I tested the AT&T version of the 8X, which also offers a barrage of AT&T entertainment offerings like AT&T U-Verse Live TV and AT&T Radio. U-Verse Live TV didn’t stream fast enough the first time I tried it, resulting in a lot of gaps and pauses while the video loaded. Although I had better luck on a second try, I did notice the back of the phone became very warm during extended periods of video watching. I listened to AT&T Radio, although you should understand that this service will eat data like a hungry, hungry hippo. The radio on the 8X produced very clear—and very loud—sound, even with Beats Audio turned off. Beats Audio, which is enabled only for headphone listening, provides an additional level of deep bass and crisp tones to music. Listening to music with Beats Audio on made songs louder, lyrics cleaner, and songs sound fuller.
Another huge boon for Windows Phone 8 fans is Microsoft's plan to have 46 of the top 50 apps available within the coming months. That's good news, as one of the places where Windows Phone has lagged is in the app ecosystem. That being said, the apps optimized to work with Windows Phone 8 provide additional features. For example, you can set up Facebook to display the lock screen, so it’s the first thing you see when your phone powers up.
While the Windows Phone 8 UI has been well received by critics, consumers haven’t really given it a chance yet. Now that Windows Phone is integrated into a wider ecosystem, it will likely attract more interest. In my experience with the 8X, I’d say it’s absolutely worth a look. From the Rooms functionality, to the Live Tiles, to Office documents, to Kids Corner, Windows Phone offers a lot that no one else has.
Setting up email and social media accounts was as easy as logging in, although I did have some trouble adding a third Gmail account. (Windows Phone 8 could use better Google integration.) Using Internet Explorer and Bing as the browser and search engine didn’t bother me as much as I would have anticipated; both are serviceable and gave appropriate and accurate search results as well as quick-loading webpages. In our tests, the 8X did well on multiple tests that timed Web browsing. Windows Phone 8 can now also pin webpages to your home screen, as well as perform searches within the webpage.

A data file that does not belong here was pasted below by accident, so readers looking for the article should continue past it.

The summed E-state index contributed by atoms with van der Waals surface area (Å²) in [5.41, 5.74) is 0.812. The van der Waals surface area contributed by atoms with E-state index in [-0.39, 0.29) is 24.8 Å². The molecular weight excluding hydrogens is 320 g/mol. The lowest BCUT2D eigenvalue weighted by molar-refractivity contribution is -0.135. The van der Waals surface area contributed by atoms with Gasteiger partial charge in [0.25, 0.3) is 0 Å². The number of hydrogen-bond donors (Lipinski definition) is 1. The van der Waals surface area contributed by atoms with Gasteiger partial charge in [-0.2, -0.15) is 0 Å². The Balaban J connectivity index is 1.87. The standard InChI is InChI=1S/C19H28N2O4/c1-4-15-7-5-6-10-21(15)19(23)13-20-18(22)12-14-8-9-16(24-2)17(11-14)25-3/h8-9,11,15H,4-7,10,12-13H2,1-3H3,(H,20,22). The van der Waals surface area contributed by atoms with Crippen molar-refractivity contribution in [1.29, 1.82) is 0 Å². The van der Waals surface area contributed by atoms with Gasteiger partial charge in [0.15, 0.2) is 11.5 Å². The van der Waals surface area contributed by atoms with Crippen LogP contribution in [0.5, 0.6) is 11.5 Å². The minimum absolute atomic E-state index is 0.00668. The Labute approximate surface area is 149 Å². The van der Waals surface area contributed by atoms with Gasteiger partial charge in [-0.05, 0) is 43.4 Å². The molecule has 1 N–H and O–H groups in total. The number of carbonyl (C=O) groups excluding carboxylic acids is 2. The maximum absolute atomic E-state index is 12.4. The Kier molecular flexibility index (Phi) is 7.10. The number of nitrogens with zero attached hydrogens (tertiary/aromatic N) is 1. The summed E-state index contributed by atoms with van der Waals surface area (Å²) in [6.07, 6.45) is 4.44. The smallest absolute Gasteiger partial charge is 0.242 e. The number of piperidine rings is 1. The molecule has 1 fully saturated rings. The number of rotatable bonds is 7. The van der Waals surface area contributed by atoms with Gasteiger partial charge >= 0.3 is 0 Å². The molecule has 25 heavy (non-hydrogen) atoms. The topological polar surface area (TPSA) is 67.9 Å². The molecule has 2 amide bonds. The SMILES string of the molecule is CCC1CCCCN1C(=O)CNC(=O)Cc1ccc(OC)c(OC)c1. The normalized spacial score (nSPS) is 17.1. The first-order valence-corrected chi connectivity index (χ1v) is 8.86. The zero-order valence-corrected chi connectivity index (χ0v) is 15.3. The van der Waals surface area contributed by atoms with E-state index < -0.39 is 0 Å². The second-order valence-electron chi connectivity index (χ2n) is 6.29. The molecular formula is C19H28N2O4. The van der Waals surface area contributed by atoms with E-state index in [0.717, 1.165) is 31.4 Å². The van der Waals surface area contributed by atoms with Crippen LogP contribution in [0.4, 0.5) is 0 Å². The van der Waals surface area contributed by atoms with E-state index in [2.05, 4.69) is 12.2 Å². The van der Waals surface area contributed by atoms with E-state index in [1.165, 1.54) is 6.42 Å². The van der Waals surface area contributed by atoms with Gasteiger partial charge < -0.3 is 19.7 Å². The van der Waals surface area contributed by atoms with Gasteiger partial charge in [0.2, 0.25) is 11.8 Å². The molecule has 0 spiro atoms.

HTC includes its weather/stocks/news widget, which is fairly unobtrusive if you don’t like it and handy for up-to-date info if you do. Maps come via Nokia’s technology, which means you gain the ability to download maps for offline use. Maps also has the Scout feature embedded, so you can pull up a list of nearby restaurants, stores, or events, something that is still missing from iOS 6. The only downside? In order to access any turn-by-turn navigation, you’ll have to exit Maps and go to the GPS app powered by AT&T Navigator and TeleNav.
The call quality on the 8X is also stellar and provided clear reception both inside and outdoors on a busy San Francisco street, where I had no problems hearing the person on the other end of the line. No matter where I called, I had flawless call quality across the board, due, no doubt, to the 8X’s whip-fast LTE network.
While the camera on the 8X isn’t as decked out as the one that Nokia is touting on its Lumia 920, it’s no slouch. The main camera features 8 megapixels, an LED flash, a BSI sensor for better images in low light, an F-2.0 aperture, 28mm lens, 1080p video recording, and a dedicated HTC ImageChip to provide the camera with additional processing power. The 8X also has a 2.1 megapixel front-facing camera which is capable of ultra-wide angles, and also has F-2.0 aperture, 1080p video recording, and the ImageChip.
In addition, Windows Phone 8 for the first time supports downloadable third-party photo editing apps called Lenses, although at the moment only two are available. There’s also an included Photo Enhancer app that will apply one of 15 filters to a photo, as well as “Bing Vision,” which uses Bing to identify the object in a photo. The camera can also be used to capture QR codes via AT&T’s Code Scanner feature.
Photos I took with the 8X were clear, detailed, and bright. The flash was effective, and colors were all bright and accurate. Some images seemed a bit grainy, mostly in areas that were solid blocks of color, but otherwise I encountered no problems. Both still photos and video were easy to take. You can control the shutter via the camera button or the touchscreen, and you can access the camera roll simply by swiping left.
So, can the HTC Windows Phone 8X make an impact? Well, if spectacular design, awesome hardware, and a snappy operating system can’t, then the smartphone market is doomed to being a two-party system. I think the 8X stands a chance. Everyone I know who has picked it up has marveled about the UI, the display, and the hardware.
To its credit, Windows Phone 8 is an entirely different experience than an Apple handset—something that may please users who are no longer happy with the offerings from the Cupertino giant. However, like every other Windows Phone 8 handset, the 8X will suffer if the app ecosystem stalls out, something Microsoft seems ready to address. While the 8X has some drawbacks—only 16GB of storage, no notification center—it also has many advantages, including displaying social media updates on one screen and running legit Office programs. With the 8X, the hardware has finally arrived, and with Windows Phone 8, the software is finally closing the gaps. All it needs now is users. The 8X is a breath of fresh air for smartphone users.